Paths to a sustainable agricultural system
Photo: Spike Stitch/ Flickr.com/CC BY NC ND
An integrated food and agricultural policy and changes in consumption patterns are holistic approaches needed to tackle emissions from agriculture.
In the Nordic countries most ammonia emissions and a significant share of greenhouse gas emissions originate from agriculture. AirClim, together with organisations from Finland, Norway and Denmark, has analysed and compared these emissions in the region. This has resulted in the longer report “Pathways to a Nordic food system that contributes to reduced emissions of greenhouse gases and air pollutants” and a shorter policy brief “Paths to a sustainable agricultural system”, both financed by the Nordic Council of Ministers.
In terms of total emissions of greenhouse gases in each country, the share of methane and nitrous oxide from agriculture in the Nordic countries is 8 and 9 per cent respectively in Norway and Finland, whereas it is as high as 13 per cent in Sweden and 19 per cent in Denmark. If greenhouse gas emissions from land use and energy consumption related to agriculture are added, the share increases significantly and is as high as 27 per cent in Denmark.
For ammonia, livestock manure accounts for as much as 96 per cent of the total emissions in Denmark and approximately 90 per cent on average in the Nordic countries.
The report notes that the although the Nordic region is to a large extent culturally, social and economically homogenous, agricultural structures, topographic and climate conditions, land use and production figures differ significantly between the countries. For example in Norway, Sweden and Finland, a relatively small proportion (3–8%) of the total land territory is used for agricultural production, while in Denmark more than half of the territory is designated for agricultural production.
These differences make it difficult to come up with single fixes for emission reductions that will work for the whole region. But the report gives some general recommendations for societal and on-farm actions, which include:
- Start working towards an integrated food and agricultural policy, which sufficiently takes into account the various issues and conflicts of interests in a holistic way.
- Work to change consumption behaviour and diets, highlighting all potential benefits, e.g. environmental, health and global equality.
- Promote agro-ecological farming methods that aim to maintain or increase the soil organic matter and limit the use of organic soils for farming, to help bring down carbon emissions from soils.
- Research ways to increase energy efficiency in agricultural and food systems, also at farm level.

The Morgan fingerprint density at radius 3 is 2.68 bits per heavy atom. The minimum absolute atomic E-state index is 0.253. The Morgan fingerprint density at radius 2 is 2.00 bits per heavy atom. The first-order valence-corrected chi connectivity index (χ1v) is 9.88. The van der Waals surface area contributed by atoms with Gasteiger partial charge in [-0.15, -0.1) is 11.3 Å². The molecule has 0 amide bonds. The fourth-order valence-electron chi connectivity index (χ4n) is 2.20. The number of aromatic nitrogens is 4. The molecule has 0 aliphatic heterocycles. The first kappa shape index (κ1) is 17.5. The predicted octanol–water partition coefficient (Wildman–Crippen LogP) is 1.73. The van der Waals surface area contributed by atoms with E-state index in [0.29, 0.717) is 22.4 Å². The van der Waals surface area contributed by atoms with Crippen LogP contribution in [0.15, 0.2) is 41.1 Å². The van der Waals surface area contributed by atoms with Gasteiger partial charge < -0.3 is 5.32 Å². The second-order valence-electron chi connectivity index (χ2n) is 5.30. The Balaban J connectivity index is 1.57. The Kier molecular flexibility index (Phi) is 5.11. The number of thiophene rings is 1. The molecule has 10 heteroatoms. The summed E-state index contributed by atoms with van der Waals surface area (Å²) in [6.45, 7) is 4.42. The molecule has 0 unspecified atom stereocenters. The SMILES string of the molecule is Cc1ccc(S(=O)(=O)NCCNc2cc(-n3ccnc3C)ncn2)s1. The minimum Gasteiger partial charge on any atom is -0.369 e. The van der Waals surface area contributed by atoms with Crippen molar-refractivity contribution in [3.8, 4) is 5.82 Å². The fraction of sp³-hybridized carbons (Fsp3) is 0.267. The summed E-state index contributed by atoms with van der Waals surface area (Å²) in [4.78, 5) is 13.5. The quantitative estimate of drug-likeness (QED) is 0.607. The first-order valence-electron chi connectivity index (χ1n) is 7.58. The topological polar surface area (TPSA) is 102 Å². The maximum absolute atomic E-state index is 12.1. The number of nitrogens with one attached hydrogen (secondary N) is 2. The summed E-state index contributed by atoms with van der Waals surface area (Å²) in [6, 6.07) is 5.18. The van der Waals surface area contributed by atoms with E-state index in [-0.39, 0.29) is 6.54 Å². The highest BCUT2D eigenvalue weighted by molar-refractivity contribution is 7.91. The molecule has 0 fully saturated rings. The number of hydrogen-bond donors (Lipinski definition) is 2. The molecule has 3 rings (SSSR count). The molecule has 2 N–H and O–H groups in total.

- Put in place an adequate regulatory framework and other measures for improved manure management. Small-scale farmers may have to receive some assistance (financial and technical) in taking these measures.
- Apply the polluter pays principle in the agricultural sector. Though there are difficulties, politicians and financial experts need to find ways to internalise the environmental costs.
The analysis also highlights some conflicts of interest that are counterproductive to an agricultural food production system with lower emissions of greenhouse gases and ammonia.
One such area is animal welfare. Short lifecycles for livestock will lead to lower greenhouse gas emissions per kilogram of product, however breeding for fast growth may cause health problems for animals.
Biodiversity is another issue, since grazing animals, especially on permanent grasslands, are of great importance for biodiversity and increase the potential for soil carbon sequestration. Open pastures also have cultural and aesthetic values. However it is debated whether these systems are more or less efficient when it comes to greenhouse gas emissions per kilogram of product. Interventions to decrease consumption of animal products could lead to less areas being grazed, if not combined with other interventions.
The economic situation for farmers is a third area of concern. Technical systems that lead to lower emissions require investments in machinery and housing. Many farmers in the Nordic countries are already struggling to survive economically. New minimum standards might be the straw that breaks the camel’s back and lead to the decision to close a farm. In highly productive areas this often leads to the farm being bought by the neighbouring farm, which contributes to the trend towards ever-larger units. In less productive areas, it usually implies that agricultural land will be converted into forest.
These issues, the report suggests, are especially important for further research, so that balanced policy interventions can be developed.